The Colour of Silence Project Letícia Barreto


Whitewash [1]


1. a mixture of lime, whiting, size, water, etc., for whitening walls, etc.

2. a cosmetic formerly used for making the skin fair

3.            a. - glossing over or concealing of faults or defects in an effort to exonerate or give the appearance of soundness

                b.  - something said or done for this purpose

4.  US, Sport; Informal a defeat in which the loser scores no points

Verb transitive

5. to cover with whitewash

6. to gloss over or conceal the faults or defects of; give a favorable interpretation of or a falsely virtuous appearance to

7.  US, Sport; Informal to defeat (an opponent) soundly


Belonging to the symbolic domain, the white color, rather than a simple physiological mechanism and a physical phenomenon, is mainly linked to cultural and psychological aspects. White has been associated with purity, innocence, cleanliness, peace, happiness, armistice, and neutrality. It is seen as a symbol of goodness, beauty, and perfection. Despite all the symbolism associated with it, white is not as innocent as it is usually judged.  Throughout history, the "purest" color became, in some occasions, the color which shows the darkest side of human instinct. It is the color of totalitarianism, separation, prejudice, and intolerance and is also considered the color that divides, excludes, and controls. [2]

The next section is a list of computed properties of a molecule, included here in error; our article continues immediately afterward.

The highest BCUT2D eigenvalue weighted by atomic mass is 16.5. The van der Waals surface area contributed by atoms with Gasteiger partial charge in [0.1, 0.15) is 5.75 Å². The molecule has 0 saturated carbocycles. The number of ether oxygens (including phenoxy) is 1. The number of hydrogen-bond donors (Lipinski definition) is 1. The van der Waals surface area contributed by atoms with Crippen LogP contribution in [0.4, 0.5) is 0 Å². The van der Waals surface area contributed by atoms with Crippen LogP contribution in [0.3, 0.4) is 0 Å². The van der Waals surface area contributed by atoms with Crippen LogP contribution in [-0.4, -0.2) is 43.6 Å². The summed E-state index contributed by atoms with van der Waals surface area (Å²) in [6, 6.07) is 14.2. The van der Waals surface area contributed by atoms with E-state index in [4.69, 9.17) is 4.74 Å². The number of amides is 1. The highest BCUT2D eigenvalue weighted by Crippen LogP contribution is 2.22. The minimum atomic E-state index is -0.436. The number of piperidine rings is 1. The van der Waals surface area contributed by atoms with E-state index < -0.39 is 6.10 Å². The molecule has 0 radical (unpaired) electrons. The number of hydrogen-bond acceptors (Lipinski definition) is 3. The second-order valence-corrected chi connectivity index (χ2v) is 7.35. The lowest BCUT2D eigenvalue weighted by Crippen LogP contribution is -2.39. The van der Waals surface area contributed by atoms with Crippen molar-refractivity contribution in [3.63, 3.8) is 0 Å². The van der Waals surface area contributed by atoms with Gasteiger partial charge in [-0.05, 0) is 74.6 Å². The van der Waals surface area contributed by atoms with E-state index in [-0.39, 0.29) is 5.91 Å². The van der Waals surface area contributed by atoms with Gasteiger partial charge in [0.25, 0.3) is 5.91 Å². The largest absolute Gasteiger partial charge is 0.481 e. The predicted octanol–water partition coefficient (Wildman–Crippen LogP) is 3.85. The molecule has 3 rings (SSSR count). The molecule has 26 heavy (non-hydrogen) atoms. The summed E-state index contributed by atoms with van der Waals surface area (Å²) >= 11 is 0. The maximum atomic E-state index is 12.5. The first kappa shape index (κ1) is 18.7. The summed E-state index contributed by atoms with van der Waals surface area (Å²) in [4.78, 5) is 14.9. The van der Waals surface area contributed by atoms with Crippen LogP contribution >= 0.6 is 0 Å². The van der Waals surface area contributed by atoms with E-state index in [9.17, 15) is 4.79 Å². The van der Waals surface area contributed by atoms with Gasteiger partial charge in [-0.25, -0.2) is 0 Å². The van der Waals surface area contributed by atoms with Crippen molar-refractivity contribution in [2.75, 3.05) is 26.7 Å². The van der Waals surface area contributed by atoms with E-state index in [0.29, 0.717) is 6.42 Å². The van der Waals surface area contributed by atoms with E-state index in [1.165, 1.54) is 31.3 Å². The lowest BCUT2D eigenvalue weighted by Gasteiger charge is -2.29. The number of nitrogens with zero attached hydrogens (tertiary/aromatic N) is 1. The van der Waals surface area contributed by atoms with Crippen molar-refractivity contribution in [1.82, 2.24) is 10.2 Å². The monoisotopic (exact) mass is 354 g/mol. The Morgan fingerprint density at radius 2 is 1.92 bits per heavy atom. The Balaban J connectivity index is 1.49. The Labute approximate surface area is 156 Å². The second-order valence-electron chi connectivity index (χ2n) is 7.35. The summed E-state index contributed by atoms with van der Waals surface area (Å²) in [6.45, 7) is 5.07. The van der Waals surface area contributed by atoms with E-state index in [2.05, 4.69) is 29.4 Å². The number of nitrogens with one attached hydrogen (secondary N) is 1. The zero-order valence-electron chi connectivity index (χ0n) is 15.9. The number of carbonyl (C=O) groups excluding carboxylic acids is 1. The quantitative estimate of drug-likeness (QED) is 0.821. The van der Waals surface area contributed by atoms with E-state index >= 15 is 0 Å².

As Grada Kilomba says: "White is not a color. White is a political definition, which represents historical, political and social privileges of a certain group that has access to dominant structures and institutions of society. Whiteness represents the reality and history of a certain group. When we talk about what it means to be white, then we talk about politics and certainly not about biology. Just like the term black is a political identity, which refers to historicity, political and social realities and not to biology".  [3]

The chemical reaction using the bleach on cloth is a metaphor to an ethnocentric “whitewash of thought". The trace of prejudice, as well as that of bleach, is profound and permanent.​


The Colour of Silence

"Through the idea of whitewash as a synonym for purification, Letícia Barreto´s work reveals what is behind the colonialist discourse when it tries to justify or reinforce the ideology of racial inferiority of nonwhites. Through a kind of erasing process, resulting from the use of bleach and abrasion, to bleach out the surfaces she works on, the artist suggests a kind of forgetfulness, as if the white could hide or overlap the black. It is an attack that depigments the surface, whether it be fabric or photography, leaving only a glimpse, a shadow of a neglected culture. In this palimpsest, the light that should be used to clarify, to unveil,  to shed a light on, just helps to hide, dimming the sight of one who tries to get closer to observe what seems to be the real truth. The white becomes silence, absence, oblivion, wiping the difference off. This difference is not appreciated, but exoticized and taken to the category of the bizarre."

Fernanda Monteiro (curator)


[1] Webster’s New World College Dictionary, 4th Edition. Copyright © 2010 by Houghton Mifflin Harcourt.

[2] James Fox. BBC – The History of Art in Three Colors – White.